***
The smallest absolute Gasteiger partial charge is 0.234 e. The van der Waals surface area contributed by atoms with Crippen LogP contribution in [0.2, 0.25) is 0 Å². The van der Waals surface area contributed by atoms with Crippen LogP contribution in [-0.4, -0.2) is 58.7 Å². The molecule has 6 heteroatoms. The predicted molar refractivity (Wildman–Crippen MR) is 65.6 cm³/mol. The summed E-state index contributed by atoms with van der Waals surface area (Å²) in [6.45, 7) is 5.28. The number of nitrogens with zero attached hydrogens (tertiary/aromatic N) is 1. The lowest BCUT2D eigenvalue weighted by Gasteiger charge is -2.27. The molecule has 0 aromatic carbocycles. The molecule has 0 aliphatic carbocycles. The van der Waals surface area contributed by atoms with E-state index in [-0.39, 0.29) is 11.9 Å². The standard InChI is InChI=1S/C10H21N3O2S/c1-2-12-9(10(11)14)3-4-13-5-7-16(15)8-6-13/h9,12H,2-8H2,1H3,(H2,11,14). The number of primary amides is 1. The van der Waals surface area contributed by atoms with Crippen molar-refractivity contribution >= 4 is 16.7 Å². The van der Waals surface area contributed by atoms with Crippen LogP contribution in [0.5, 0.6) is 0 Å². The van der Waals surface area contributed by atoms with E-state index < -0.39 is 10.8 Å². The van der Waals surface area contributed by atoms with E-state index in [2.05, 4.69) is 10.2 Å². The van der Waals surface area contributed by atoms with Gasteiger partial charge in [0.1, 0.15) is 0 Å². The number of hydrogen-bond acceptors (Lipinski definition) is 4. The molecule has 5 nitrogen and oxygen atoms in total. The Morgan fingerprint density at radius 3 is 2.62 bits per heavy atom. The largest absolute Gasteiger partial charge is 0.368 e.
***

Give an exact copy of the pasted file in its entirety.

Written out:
The smallest absolute Gasteiger partial charge is 0.234 e. The van der Waals surface area contributed by atoms with Crippen LogP contribution in [0.2, 0.25) is 0 Å². The van der Waals surface area contributed by atoms with Crippen LogP contribution in [-0.4, -0.2) is 58.7 Å². The molecule has 6 heteroatoms. The predicted molar refractivity (Wildman–Crippen MR) is 65.6 cm³/mol. The summed E-state index contributed by atoms with van der Waals surface area (Å²) in [6.45, 7) is 5.28. The number of nitrogens with zero attached hydrogens (tertiary/aromatic N) is 1. The lowest BCUT2D eigenvalue weighted by Gasteiger charge is -2.27. The molecule has 0 aromatic carbocycles. The molecule has 0 aliphatic carbocycles. The van der Waals surface area contributed by atoms with E-state index in [-0.39, 0.29) is 11.9 Å². The standard InChI is InChI=1S/C10H21N3O2S/c1-2-12-9(10(11)14)3-4-13-5-7-16(15)8-6-13/h9,12H,2-8H2,1H3,(H2,11,14). The number of primary amides is 1. The van der Waals surface area contributed by atoms with Crippen molar-refractivity contribution >= 4 is 16.7 Å². The van der Waals surface area contributed by atoms with Crippen LogP contribution in [0.5, 0.6) is 0 Å². The van der Waals surface area contributed by atoms with E-state index < -0.39 is 10.8 Å². The van der Waals surface area contributed by atoms with E-state index in [2.05, 4.69) is 10.2 Å². The van der Waals surface area contributed by atoms with Gasteiger partial charge in [0.1, 0.15) is 0 Å². The number of hydrogen-bond acceptors (Lipinski definition) is 4. The molecule has 5 nitrogen and oxygen atoms in total. The Morgan fingerprint density at radius 3 is 2.62 bits per heavy atom. The largest absolute Gasteiger partial charge is 0.368 e.